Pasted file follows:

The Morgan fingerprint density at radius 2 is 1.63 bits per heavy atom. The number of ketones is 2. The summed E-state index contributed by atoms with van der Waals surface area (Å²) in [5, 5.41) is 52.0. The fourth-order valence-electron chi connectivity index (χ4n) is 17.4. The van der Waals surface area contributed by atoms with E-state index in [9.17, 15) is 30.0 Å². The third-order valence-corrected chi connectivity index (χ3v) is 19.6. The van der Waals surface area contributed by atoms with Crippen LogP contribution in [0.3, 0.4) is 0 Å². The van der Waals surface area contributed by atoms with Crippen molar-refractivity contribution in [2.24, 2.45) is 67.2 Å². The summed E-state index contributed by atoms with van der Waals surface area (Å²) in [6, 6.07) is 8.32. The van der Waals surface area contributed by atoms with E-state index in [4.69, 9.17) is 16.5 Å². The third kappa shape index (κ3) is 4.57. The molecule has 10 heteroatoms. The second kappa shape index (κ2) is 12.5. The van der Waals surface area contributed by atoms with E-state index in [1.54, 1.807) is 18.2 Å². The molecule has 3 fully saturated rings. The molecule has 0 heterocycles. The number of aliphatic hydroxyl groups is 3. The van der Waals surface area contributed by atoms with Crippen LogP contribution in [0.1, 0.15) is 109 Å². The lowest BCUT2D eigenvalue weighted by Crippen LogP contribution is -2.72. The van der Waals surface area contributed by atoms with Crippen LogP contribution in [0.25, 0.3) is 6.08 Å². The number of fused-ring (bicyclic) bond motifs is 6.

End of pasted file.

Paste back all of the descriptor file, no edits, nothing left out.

The Morgan fingerprint density at radius 2 is 1.63 bits per heavy atom. The number of ketones is 2. The summed E-state index contributed by atoms with van der Waals surface area (Å²) in [5, 5.41) is 52.0. The fourth-order valence-electron chi connectivity index (χ4n) is 17.4. The van der Waals surface area contributed by atoms with E-state index in [9.17, 15) is 30.0 Å². The third-order valence-corrected chi connectivity index (χ3v) is 19.6. The van der Waals surface area contributed by atoms with Crippen LogP contribution in [0.3, 0.4) is 0 Å². The van der Waals surface area contributed by atoms with Crippen molar-refractivity contribution in [2.24, 2.45) is 67.2 Å². The summed E-state index contributed by atoms with van der Waals surface area (Å²) in [6, 6.07) is 8.32. The van der Waals surface area contributed by atoms with E-state index in [4.69, 9.17) is 16.5 Å². The third kappa shape index (κ3) is 4.57. The molecule has 10 heteroatoms. The second kappa shape index (κ2) is 12.5. The van der Waals surface area contributed by atoms with E-state index in [1.54, 1.807) is 18.2 Å². The molecule has 3 fully saturated rings. The molecule has 0 heterocycles. The number of aliphatic hydroxyl groups is 3. The van der Waals surface area contributed by atoms with Crippen LogP contribution in [0.1, 0.15) is 109 Å². The lowest BCUT2D eigenvalue weighted by Crippen LogP contribution is -2.72. The van der Waals surface area contributed by atoms with Crippen LogP contribution in [0.25, 0.3) is 6.08 Å². The number of fused-ring (bicyclic) bond motifs is 6.